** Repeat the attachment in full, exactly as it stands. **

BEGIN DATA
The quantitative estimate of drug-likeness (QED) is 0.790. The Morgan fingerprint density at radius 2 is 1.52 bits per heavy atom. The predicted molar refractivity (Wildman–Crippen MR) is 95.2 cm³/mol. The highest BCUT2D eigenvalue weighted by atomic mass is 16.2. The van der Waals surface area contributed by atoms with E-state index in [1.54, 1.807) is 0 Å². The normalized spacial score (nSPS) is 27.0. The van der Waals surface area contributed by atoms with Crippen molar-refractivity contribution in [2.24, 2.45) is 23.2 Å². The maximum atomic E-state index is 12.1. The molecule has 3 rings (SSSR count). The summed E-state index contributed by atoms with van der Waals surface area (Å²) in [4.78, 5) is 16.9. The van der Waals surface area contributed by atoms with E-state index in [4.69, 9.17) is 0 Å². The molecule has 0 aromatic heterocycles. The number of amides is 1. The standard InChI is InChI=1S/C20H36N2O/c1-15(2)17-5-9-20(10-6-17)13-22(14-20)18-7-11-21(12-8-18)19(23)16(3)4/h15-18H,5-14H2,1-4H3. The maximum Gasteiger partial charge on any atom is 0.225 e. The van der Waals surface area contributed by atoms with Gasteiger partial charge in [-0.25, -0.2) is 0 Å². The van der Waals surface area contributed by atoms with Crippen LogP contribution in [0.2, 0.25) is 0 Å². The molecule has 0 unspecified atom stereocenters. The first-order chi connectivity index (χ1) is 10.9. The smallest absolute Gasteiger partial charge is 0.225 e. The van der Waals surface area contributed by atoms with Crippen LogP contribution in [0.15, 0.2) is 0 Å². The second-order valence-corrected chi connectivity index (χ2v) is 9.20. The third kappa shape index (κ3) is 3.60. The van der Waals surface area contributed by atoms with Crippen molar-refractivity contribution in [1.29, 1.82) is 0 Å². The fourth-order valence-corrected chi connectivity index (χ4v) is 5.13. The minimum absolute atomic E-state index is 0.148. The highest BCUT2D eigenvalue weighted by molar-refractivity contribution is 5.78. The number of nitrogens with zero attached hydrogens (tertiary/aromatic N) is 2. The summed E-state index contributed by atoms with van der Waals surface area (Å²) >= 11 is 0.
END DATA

The quantitative estimate of drug-likeness (QED) is 0.790. The Morgan fingerprint density at radius 2 is 1.52 bits per heavy atom. The predicted molar refractivity (Wildman–Crippen MR) is 95.2 cm³/mol. The highest BCUT2D eigenvalue weighted by atomic mass is 16.2. The van der Waals surface area contributed by atoms with E-state index in [1.54, 1.807) is 0 Å². The normalized spacial score (nSPS) is 27.0. The van der Waals surface area contributed by atoms with Crippen molar-refractivity contribution in [2.24, 2.45) is 23.2 Å². The maximum atomic E-state index is 12.1. The molecule has 3 rings (SSSR count). The summed E-state index contributed by atoms with van der Waals surface area (Å²) in [4.78, 5) is 16.9. The van der Waals surface area contributed by atoms with E-state index in [4.69, 9.17) is 0 Å². The molecule has 0 aromatic heterocycles. The number of amides is 1. The standard InChI is InChI=1S/C20H36N2O/c1-15(2)17-5-9-20(10-6-17)13-22(14-20)18-7-11-21(12-8-18)19(23)16(3)4/h15-18H,5-14H2,1-4H3. The maximum Gasteiger partial charge on any atom is 0.225 e. The van der Waals surface area contributed by atoms with Gasteiger partial charge in [-0.25, -0.2) is 0 Å². The van der Waals surface area contributed by atoms with Crippen LogP contribution in [0.2, 0.25) is 0 Å². The molecule has 0 unspecified atom stereocenters. The first-order chi connectivity index (χ1) is 10.9. The smallest absolute Gasteiger partial charge is 0.225 e. The van der Waals surface area contributed by atoms with Crippen LogP contribution in [0.15, 0.2) is 0 Å². The second-order valence-corrected chi connectivity index (χ2v) is 9.20. The third kappa shape index (κ3) is 3.60. The van der Waals surface area contributed by atoms with Crippen molar-refractivity contribution in [1.29, 1.82) is 0 Å². The fourth-order valence-corrected chi connectivity index (χ4v) is 5.13. The minimum absolute atomic E-state index is 0.148. The highest BCUT2D eigenvalue weighted by molar-refractivity contribution is 5.78. The number of nitrogens with zero attached hydrogens (tertiary/aromatic N) is 2. The summed E-state index contributed by atoms with van der Waals surface area (Å²) >= 11 is 0.